figurative Painter Dean Christensen was in kindergarten when he realized the importance of art. He was dying to show his classmates a Pokémon card, the snake Ekans to be exact. There was a problem. He didn’t have that card. His mom, Laurie, drew the Pokemon for him, “and I just thought, you don’t even have to buy those things. You can do them if you learn how to draw.”
Amazed at the possibilities, the budding Louisville artist began drawing his own Pokemon cards.
Fast forward 17 years to 2016 and Christensen would have his first solo show at Galerie Hertz, The Millennial Man: Me, My Selfie and I. His paintings explore the impact of smartphones on how we see ourselves and understand life.
Now Christensen is 29, lives in Brooklyn and takes requests. Or more precisely, he takes questions. If you want to learn more about him and his art, tag him on an Instagram story @deansace_official with your questions for him.
We go first. We have questions!
Is your artwork defined by trauma in any way?
it has to be you know I’ve always had ADHD and thought I was stupid. But with this hyper-focus on art, it has become my safe haven. That’s the thing I’m good at and I keep coming back to it because I feel like I’m valuable in that place.
When creating art, do you think about the audience’s perception?
That’s a really good question. I think so. But if I ever do a painting just to get a reaction from other people, it’s incredibly exhausting. The pictures that I take all by myself are really stimulating and so it doesn’t matter as much to me whether people like it or not because I had fun.
What do you see when you close your eyes and imagine your audience?
I see younger people who are interested in art but don’t think it’s a viable career. And I like to feel like I’m that person who tells them, ‘If he can do it, so can I.’ My audience is so diverse. All my art shows are full of people of all ages, all genders, all races. It’s really important to me that it’s like this and that it feels open and inclusive for everyone. The demographics on Instagram tell me that my audience is 50% female and 50% male, which I really love, but it would be better if they pursued a non-binary option. It’s ridiculous that they don’t have that.
Her work was clearly celebrated and admired by many people. Have you ever received feedback or read a negative review of your work?
There was a critique of my first show and the pictures were huge selfies. The Author – whose review was titled Eager or Ego? – asked if I’m just obsessing over myself or if I’m actually saying something with my art. I didn’t take it negatively because I wanted to be controversial enough to have these questions asked.
When you look at the world as you know it, what comes to mind first?
Connection. I feel like connection supersedes all other things. I don’t know who said that, but someone said that there are three things that connect people: God, love and art. That’s what fulfills me – having a physical show where I can meet people instead of interacting online and actually have a connection.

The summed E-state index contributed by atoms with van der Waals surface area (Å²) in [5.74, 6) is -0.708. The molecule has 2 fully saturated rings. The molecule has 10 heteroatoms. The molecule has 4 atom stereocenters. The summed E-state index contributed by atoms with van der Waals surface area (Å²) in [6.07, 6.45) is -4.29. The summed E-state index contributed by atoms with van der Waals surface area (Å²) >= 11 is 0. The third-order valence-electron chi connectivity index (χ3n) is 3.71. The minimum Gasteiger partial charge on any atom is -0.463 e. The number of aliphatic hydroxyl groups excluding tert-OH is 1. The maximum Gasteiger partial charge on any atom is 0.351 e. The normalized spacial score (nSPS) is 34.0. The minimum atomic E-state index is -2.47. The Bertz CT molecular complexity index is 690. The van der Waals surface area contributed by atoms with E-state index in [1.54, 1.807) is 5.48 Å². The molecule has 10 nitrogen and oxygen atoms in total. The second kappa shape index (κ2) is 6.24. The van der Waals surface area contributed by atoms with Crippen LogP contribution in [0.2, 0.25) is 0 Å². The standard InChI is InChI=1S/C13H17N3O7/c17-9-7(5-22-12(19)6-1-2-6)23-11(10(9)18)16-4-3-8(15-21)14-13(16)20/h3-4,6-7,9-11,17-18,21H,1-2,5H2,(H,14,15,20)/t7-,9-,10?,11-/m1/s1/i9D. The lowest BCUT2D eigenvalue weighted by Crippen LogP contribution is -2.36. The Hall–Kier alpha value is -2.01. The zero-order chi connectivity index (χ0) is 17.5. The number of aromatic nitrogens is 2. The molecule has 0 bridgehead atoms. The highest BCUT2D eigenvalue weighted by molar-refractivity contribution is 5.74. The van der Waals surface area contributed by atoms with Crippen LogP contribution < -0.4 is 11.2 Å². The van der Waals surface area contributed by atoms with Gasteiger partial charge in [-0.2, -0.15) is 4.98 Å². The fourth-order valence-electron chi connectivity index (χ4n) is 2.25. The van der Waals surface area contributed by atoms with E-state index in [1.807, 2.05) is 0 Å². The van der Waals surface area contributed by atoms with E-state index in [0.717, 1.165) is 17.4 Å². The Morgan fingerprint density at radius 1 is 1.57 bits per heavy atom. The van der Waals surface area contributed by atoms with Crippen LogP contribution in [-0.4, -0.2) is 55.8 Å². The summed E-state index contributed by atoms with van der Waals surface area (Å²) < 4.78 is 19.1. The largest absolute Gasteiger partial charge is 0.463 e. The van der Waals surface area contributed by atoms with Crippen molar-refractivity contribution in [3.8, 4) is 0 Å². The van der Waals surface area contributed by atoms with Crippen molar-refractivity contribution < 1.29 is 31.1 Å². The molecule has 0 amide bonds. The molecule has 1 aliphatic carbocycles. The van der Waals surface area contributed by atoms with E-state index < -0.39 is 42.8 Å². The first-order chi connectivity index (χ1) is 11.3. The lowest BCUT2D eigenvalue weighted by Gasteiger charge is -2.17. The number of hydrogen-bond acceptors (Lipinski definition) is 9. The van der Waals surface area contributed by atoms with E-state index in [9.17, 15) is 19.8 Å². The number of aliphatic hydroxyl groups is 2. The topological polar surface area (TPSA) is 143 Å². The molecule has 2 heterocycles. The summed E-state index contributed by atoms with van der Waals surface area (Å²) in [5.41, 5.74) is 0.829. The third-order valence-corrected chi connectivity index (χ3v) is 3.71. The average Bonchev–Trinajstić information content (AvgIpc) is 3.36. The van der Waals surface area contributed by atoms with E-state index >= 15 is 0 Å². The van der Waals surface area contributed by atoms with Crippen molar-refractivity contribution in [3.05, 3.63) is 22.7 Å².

Do you spend time wondering about the world as you know it?
I worry all the time, especially since I live in New York. I’m doing a very unpredictably paying job in one of the most expensive places in the world.
Bottom line, what do you want to give to people in this life?
Joy. I really like to see people happy, you know? But also – back to clarity for younger artists – that drives me a lot. To be an example that shows that it is possible to be an artist. To give people some hope, you know, all those sheltered introverts out there.
Do you think something needs to change in Louisville so that artists can live and work here and not move away?
Yes. There is not enough collector base at the moment. Artists are selling something that people technically don’t need. So we need people who really have an art collecting mindset. When it comes to putting a monetary value on a painting, people may not realize that if the price is say $44,000.00, when broken down by hour, the artist is making less than $20 an hour. It’s a tough, tough game. What Louisville artists need is a direct way to build relationships with collectors. In a way that’s the gallery model, but in my experience galleries rely on the artist to do the advertising, so we bring our collectors into the gallery. We need a way to connect collectors to our work.
For my 2019 exhibition Feel Cute, Might Delete Later, I had full curatorial authority over these. I thought about how to make it memorable and make connections. So I bought a football field’s worth of artificial grass and covered the ground with it. The experience was interactive – I had a spinning wheel like Wheel of Fortune and people could win prizes. One of the giveaways was a giant painting that someone won. It was cool to do that. It was different.
What’s the deal with broccoli? Why do you have such an affinity for it?
That started out as a joke. I wanted to give people another reason to pay attention to my art. I wanted them to walk away with something other than, ‘Oh, this guy takes his selfies.’ I have a message: eat broccoli, enjoy life. It became my motto. It started as a thing between friends. People talked about their problems and I came back with “eat more broccoli”.
But then I badly broke my leg and they said I couldn’t walk for six months. I went ice bathing and went strict vegetarian for the first time in my life. Within three and a half months I was able to walk again. So it got like, okay, really eat broccoli. Broccoli saved me in this situation.
Visit Dean Christensen’s Instagram profile @deansace_official where he regularly posts his work. Note his profile picture. Broccoli saves.
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